The OG Galaxy Tab may be dead to Samsung, but, as always, you can count on the community to keep older devices alive. Official CM 10 nightlies for the original Galaxy Tab (p1000, p1000l, and p1000n) just hit the CyanogenMod download site, so owners of those devices can finally get a taste of Jelly Bean in its purest form.
Definition: A "nightly" is a bleeding edge release that is built on a daily basis, usually at night after a full day's worth of new code has been committed.
It could oftentimes be unstable and not properly tested, lacking any changelogs, but eventually evolving into alphas, betas, release candidates, and finally stable releases.
The verdict in the Apple-Samsung legal battle came in much sooner than expected and the news hasn't been good for Samsung. To pull out one of the most relevant details amid all the patents and trade dress claims, the jury has ordered Samsung to pay Apple $1.05 billion in damages. Yikes.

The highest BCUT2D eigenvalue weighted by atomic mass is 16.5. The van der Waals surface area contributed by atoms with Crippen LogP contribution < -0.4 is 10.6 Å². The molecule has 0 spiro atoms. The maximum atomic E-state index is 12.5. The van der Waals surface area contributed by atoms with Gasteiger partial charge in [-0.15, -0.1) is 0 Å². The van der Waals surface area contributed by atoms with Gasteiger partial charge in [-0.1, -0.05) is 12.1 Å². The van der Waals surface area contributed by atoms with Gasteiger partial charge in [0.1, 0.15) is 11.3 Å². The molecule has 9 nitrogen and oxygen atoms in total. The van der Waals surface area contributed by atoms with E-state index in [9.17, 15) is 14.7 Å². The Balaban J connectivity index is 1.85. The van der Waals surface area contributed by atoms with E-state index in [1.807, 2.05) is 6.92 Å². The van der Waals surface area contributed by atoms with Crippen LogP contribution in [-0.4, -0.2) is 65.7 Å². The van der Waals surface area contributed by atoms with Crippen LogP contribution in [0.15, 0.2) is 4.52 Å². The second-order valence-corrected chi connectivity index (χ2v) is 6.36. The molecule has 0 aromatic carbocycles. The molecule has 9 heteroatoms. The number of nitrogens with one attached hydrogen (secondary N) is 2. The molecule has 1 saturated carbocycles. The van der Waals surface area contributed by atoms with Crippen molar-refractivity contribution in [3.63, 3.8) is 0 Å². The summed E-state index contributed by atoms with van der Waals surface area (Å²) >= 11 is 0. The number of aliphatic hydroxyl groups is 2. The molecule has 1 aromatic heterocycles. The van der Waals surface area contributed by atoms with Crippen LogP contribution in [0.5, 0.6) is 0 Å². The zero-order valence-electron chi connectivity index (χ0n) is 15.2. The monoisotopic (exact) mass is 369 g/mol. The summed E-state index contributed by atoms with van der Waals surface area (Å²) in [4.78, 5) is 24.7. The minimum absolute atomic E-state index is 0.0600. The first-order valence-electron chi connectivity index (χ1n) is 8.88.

Update: The jury was asked to reconsider Question 4 of the verdict form. After deliberating, the jury's answer was changed to "no" for the Intercept and one other device, and the damages amount officially changed to $1,049,343,540.
Apple was originally seeking an award of $2.45 billion from Samsung, but few thought it would get even remotely that much.
While the tech world waits with bated breath for the conclusion of Apple's United States case against the world's most prolific smartphone maker, another case is just wrapping up in Samsung's home country of South Korea. The Wall Street Journal reports that a Seoul court found both Apple and Samsung in violation of each other's patents, with the former violating two of Samsung's patents and the latter violating one of Apple's.